Imagine (Issue 945)

In which we are reminded that stories, particularly imaginary "hero's journey" stories, are powerful vehicles for communicating the value of our products and services.

Some time ago, one of my friends decided to marry. His intended bride was in theater, professionally, an actress. Very dramatic. The wedding was planned for an equally dramatic and expansive Gothic revival church, dedicated in 1914, many guests expected. I was honored to join the groom‘s party. We would be in Full Evening Dress for the occasion – white tie and tails.

 Feeling a bit frisky and inspired to provide a counterpoint to the evening’s formality, I decided to show up a bit early at the church to pay my respects to the bride. So, I put on the starched shirt with wing tip collar, the white bow tie, the Pique waistcoat, and black dress coat with tails and decided the rest of my outfit would be red gym shorts and boat shoes. In a moment of inspiration, I also decided to go for full 1920’s-style theatrical face makeup which I finished with a swish of sparkly gold glitter on both cheeks.

I found my way through the labyrinth of subterranean Gothic revival hallways to the room where the bride was preparing to dress for the ceremony. I stepped fully into the room, and greeted her. She looked me up and down, smiled, and said, very evenly, “Hello, Nick,” and then went back to her preparations. Very cool under pressure, I thought.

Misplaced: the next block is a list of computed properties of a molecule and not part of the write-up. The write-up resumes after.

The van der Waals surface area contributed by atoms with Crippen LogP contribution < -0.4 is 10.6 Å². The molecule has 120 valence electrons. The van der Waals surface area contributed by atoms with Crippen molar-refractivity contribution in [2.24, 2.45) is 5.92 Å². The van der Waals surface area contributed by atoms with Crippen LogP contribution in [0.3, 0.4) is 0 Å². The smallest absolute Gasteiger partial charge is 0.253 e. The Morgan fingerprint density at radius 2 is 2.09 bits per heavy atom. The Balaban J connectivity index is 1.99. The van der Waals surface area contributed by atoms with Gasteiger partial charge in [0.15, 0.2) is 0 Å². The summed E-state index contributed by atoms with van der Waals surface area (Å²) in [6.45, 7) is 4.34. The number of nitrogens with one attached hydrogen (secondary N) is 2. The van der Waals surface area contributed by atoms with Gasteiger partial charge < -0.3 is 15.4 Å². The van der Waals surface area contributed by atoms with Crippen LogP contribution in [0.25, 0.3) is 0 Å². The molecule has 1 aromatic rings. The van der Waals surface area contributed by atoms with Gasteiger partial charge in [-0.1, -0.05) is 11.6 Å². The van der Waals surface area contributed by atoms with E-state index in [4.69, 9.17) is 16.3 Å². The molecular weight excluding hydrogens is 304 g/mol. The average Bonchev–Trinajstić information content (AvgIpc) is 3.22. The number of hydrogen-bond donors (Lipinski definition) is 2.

I retired to a distant rest room to wash my face and slip into the remaining Full Evening Dress paraphernalia. Back into role, I did my part during the ceremony and went to the reception.

Circled there with three friends, we welcomed a fourth who had been unable to join us for the service. She smiled at us, looked in my direction, then sidled up to me and, in a deep stage whisper expressing both bemusement and disapproval, she said, “Nick, you still have glitter on your face.”

Speaking of glitter…

Dr. Jeffrey VanWingen two weeks ago uploaded to YouTube a video encouraging us to adapt hospital “sterile technique” as a covid-19 virus safety protocol when bringing groceries or take-out food into our homes. He could have done “talking head” to explain then-current thinking about virus transmission, using slides to list the steps and the benefits of sterile technique. Likely audience response – maybe 1000 views.

Instead, he said, “Imagine that your groceries are covered with some glitter. And your goal, at the end of this, is to not have any glitter in your house, on your hands, or, especially, on your face. And imagine that disinfectants and soap have the power to dissolve that glitter.” And then, step by step, he demonstrated the process. Audience response. Nearly 26 million views.

It’s the hero’s journey, right? “Imagine there’s a big dragon out there, threatening the village. And your job, at the end of this, is to slay the dragon and protect the village. And imagine that the sword you have in your hand has certain magical powers. Let me show you…”

It’s an easy step from there to any product or service we might be offering. “Imagine….”

Nick Miller  trains banks and bankers to attract and expand relationships with business clients. More profitable relationships, faster. He is President of Clarity Advantage based in Concord, MA. Additional articles on Clarity’s web site.

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